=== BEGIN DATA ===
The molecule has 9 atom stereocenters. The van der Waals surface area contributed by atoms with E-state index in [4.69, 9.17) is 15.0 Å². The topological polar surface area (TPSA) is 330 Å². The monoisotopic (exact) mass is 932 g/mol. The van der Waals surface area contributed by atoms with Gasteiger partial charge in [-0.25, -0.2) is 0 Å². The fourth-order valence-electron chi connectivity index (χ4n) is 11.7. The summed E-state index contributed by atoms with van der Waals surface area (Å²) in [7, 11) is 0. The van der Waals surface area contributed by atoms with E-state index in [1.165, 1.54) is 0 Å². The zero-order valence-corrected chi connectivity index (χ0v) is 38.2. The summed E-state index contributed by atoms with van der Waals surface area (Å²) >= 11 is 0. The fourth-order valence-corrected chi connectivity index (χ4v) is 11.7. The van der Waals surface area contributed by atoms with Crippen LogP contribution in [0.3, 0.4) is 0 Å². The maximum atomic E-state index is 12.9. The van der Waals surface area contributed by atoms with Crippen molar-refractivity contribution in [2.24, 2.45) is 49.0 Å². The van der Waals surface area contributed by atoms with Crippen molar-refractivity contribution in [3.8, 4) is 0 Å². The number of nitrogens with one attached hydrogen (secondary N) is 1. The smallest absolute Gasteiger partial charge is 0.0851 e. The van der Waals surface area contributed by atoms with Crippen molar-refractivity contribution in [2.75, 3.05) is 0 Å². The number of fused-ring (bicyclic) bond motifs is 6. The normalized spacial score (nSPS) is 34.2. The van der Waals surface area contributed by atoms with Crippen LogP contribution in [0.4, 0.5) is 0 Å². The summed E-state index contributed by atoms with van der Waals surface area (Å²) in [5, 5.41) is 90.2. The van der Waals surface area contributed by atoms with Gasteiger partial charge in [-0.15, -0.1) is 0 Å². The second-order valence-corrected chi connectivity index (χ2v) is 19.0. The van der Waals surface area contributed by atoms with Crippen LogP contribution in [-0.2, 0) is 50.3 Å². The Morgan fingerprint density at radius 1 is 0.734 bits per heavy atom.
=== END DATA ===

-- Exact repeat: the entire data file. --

The molecule has 9 atom stereocenters. The van der Waals surface area contributed by atoms with E-state index in [4.69, 9.17) is 15.0 Å². The topological polar surface area (TPSA) is 330 Å². The monoisotopic (exact) mass is 932 g/mol. The van der Waals surface area contributed by atoms with Gasteiger partial charge in [-0.25, -0.2) is 0 Å². The fourth-order valence-electron chi connectivity index (χ4n) is 11.7. The summed E-state index contributed by atoms with van der Waals surface area (Å²) in [7, 11) is 0. The van der Waals surface area contributed by atoms with E-state index in [1.165, 1.54) is 0 Å². The zero-order valence-corrected chi connectivity index (χ0v) is 38.2. The summed E-state index contributed by atoms with van der Waals surface area (Å²) >= 11 is 0. The fourth-order valence-corrected chi connectivity index (χ4v) is 11.7. The van der Waals surface area contributed by atoms with Crippen LogP contribution in [0.3, 0.4) is 0 Å². The maximum atomic E-state index is 12.9. The van der Waals surface area contributed by atoms with Crippen molar-refractivity contribution in [2.24, 2.45) is 49.0 Å². The van der Waals surface area contributed by atoms with Crippen molar-refractivity contribution in [3.8, 4) is 0 Å². The number of nitrogens with one attached hydrogen (secondary N) is 1. The smallest absolute Gasteiger partial charge is 0.0851 e. The van der Waals surface area contributed by atoms with Crippen molar-refractivity contribution in [2.75, 3.05) is 0 Å². The number of fused-ring (bicyclic) bond motifs is 6. The normalized spacial score (nSPS) is 34.2. The van der Waals surface area contributed by atoms with Crippen LogP contribution in [0.4, 0.5) is 0 Å². The summed E-state index contributed by atoms with van der Waals surface area (Å²) in [5, 5.41) is 90.2. The van der Waals surface area contributed by atoms with Gasteiger partial charge in [-0.15, -0.1) is 0 Å². The second-order valence-corrected chi connectivity index (χ2v) is 19.0. The van der Waals surface area contributed by atoms with Crippen LogP contribution in [-0.2, 0) is 50.3 Å². The Morgan fingerprint density at radius 1 is 0.734 bits per heavy atom.